REVIEW: The Messenger

26 07 2010

The Messenger” – it’s just like “Up in the Air,” only with graver situations and implications. And that’s a very good thing!

The movie captures with a haunting realism the journeys of two enlisted men (Ben Foster and Woody Harrelson) assigned to notify the families of killed soldiers.  It’s a tough job, and they deal with some furious people (the most memorable of which is a livid father played by Steve Buscemi).  They eventually grow used to the reactions and train themselves to be callous to the anguish of the families, largely by sticking to a set script.  Yet they never allow themselves to be a broken record, always performing their duties with the intent of honoring the fallen soldier.

It gives them quite a shock whenever one wife, Olivia (Samantha Morton), anticipates their bad tidings and shows little emotion at receiving the news.  Her unusual calmness rattles them both, particularly Foster’s Ben Montgomery, who winds up forging a deep connection with her.  But when his job entails conveying only the emotion of deep respect, it causes some friction between the two soldiers.

While the movie did receive an Oscar nomination for its screenplay, this is definitely a movie to see for the actors.  It’s not exactly a breakout role for Foster, but the up-and-comer sure shows promise of great things to come.  He’s great on the road, but the mushier scenes with Olivia.  Previous Oscar nominee Morton is powerful as ever as she keeps her grief repressed inside.  At the heart and soul of the movie is Harrelson, who delivers a truly compelling performance truly worthy of the Academy Award nomination it received.

As great as everything is, I left the movie not knowing how the filmmakers wanted me to feel. The movie begins to drag as it comes to a close, mainly because of the muddled emotions.  “The Messenger” loses a lot of its ability to rivet us in the last thirty minutes, but there’s plenty of powerful scenes and moments beforehand to still leave us very satisfied.  B+ /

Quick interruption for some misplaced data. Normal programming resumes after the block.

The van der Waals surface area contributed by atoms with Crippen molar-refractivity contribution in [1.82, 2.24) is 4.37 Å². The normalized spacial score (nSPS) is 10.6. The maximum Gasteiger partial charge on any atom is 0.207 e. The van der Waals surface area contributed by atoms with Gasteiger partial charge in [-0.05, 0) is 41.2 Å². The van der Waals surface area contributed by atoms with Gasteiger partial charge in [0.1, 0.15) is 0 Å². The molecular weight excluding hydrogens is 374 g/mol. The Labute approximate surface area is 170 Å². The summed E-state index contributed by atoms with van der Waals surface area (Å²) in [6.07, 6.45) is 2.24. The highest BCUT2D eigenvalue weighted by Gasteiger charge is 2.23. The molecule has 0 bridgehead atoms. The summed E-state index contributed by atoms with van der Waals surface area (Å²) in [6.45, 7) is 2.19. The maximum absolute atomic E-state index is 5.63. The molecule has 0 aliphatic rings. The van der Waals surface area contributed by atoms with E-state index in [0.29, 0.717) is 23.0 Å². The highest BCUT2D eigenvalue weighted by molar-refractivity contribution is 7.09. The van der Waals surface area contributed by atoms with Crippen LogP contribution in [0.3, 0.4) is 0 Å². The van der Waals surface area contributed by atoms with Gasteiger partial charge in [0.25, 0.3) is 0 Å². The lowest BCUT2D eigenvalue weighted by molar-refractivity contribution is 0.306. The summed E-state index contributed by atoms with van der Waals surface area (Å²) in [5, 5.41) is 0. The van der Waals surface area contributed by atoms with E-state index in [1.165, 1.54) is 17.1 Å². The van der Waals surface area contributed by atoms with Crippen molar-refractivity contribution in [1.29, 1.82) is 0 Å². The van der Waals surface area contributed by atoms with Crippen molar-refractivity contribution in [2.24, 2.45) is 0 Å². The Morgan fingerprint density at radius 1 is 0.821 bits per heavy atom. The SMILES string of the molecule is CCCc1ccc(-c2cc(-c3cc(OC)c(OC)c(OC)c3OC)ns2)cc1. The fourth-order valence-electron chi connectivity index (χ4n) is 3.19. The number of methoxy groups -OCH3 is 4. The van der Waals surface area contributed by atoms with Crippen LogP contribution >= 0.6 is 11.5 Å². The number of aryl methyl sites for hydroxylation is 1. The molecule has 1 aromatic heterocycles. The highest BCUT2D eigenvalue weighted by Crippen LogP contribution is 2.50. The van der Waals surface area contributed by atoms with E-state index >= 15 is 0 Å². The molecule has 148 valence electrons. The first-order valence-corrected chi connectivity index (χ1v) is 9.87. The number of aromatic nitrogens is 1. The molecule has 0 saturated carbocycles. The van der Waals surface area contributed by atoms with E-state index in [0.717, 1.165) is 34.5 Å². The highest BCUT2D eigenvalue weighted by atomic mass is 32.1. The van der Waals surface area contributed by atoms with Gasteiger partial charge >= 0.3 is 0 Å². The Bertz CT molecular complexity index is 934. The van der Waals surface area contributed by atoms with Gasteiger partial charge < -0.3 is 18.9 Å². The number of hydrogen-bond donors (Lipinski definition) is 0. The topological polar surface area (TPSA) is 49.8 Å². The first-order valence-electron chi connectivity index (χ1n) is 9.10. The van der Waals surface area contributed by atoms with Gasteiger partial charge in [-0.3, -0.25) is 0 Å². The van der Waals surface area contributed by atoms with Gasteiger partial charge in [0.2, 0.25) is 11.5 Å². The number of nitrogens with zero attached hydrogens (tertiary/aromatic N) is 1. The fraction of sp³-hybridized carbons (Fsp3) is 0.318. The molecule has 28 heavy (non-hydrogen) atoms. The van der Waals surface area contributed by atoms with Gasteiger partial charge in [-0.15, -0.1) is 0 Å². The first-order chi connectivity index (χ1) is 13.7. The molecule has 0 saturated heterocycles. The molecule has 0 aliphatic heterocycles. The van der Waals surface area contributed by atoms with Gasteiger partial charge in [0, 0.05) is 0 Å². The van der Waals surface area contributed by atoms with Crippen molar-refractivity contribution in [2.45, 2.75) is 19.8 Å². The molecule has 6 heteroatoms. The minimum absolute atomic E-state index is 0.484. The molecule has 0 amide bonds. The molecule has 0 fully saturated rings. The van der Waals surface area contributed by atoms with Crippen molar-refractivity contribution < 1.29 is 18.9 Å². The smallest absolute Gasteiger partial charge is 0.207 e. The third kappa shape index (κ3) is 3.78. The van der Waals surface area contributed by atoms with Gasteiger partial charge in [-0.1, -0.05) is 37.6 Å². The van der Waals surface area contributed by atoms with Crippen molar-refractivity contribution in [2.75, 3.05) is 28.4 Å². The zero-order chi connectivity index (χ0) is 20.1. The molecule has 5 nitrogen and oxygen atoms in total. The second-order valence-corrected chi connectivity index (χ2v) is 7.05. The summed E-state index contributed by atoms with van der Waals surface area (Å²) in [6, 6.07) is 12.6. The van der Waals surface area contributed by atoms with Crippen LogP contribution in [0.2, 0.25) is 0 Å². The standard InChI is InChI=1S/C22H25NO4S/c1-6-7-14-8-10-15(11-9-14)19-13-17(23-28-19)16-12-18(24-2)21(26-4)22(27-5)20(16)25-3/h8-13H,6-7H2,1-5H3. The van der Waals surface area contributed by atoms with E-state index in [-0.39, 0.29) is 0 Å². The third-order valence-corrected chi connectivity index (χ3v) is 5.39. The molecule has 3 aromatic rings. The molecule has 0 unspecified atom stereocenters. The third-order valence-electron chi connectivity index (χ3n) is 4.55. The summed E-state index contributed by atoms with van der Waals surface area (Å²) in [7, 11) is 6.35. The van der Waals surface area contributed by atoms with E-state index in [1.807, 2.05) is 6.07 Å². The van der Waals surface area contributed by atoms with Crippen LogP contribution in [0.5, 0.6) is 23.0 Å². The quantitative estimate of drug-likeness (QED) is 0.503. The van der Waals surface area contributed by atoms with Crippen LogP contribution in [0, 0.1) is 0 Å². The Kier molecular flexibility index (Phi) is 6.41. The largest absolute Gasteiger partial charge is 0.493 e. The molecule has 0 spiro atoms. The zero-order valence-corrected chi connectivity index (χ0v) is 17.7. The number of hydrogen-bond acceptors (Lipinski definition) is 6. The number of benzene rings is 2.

Advertisements

Actions

Information

5 responses

26 07 2010
Branden

This movie was haunting and hard to watch at times. It felt very primal when the families hear the news. It broke my heart.

26 07 2010
Marshall

Do your military experiences make it any more hard to watch?

26 07 2010
Branden

I saw the movie before I went it in. In retrospect, it haunts me that if I was in Montgomery or Stone’s position, I would probably do the same thing. I couldn’t hack it. I would go crazy if I had to do that. Not show emotion. Deliver the same deadpan lines over and over again. It would tear away at your soul.

27 07 2010
Castor

Loved it! Ben Foster gives a fantastic performance and Woody Harrelson isn’t too shabby either. I haven’t reviewed it yet but I will when I get to see it again 🙂 If you want to learn more about this process of “giving the news” to the families, I recommend Taking Chance starring Kevin Bacon.

30 07 2010
CMrok93

The Messenger may not be the darkest and well-directed war film, but features emotionally strong scenes, backed by great characterization and performances by Foster and Harrelson.

Leave a Reply

Fill in your details below or click an icon to log in:

WordPress.com Logo

You are commenting using your WordPress.com account. Log Out /  Change )

Google photo

You are commenting using your Google account. Log Out /  Change )

Twitter picture

You are commenting using your Twitter account. Log Out /  Change )

Facebook photo

You are commenting using your Facebook account. Log Out /  Change )

Connecting to %s




%d bloggers like this: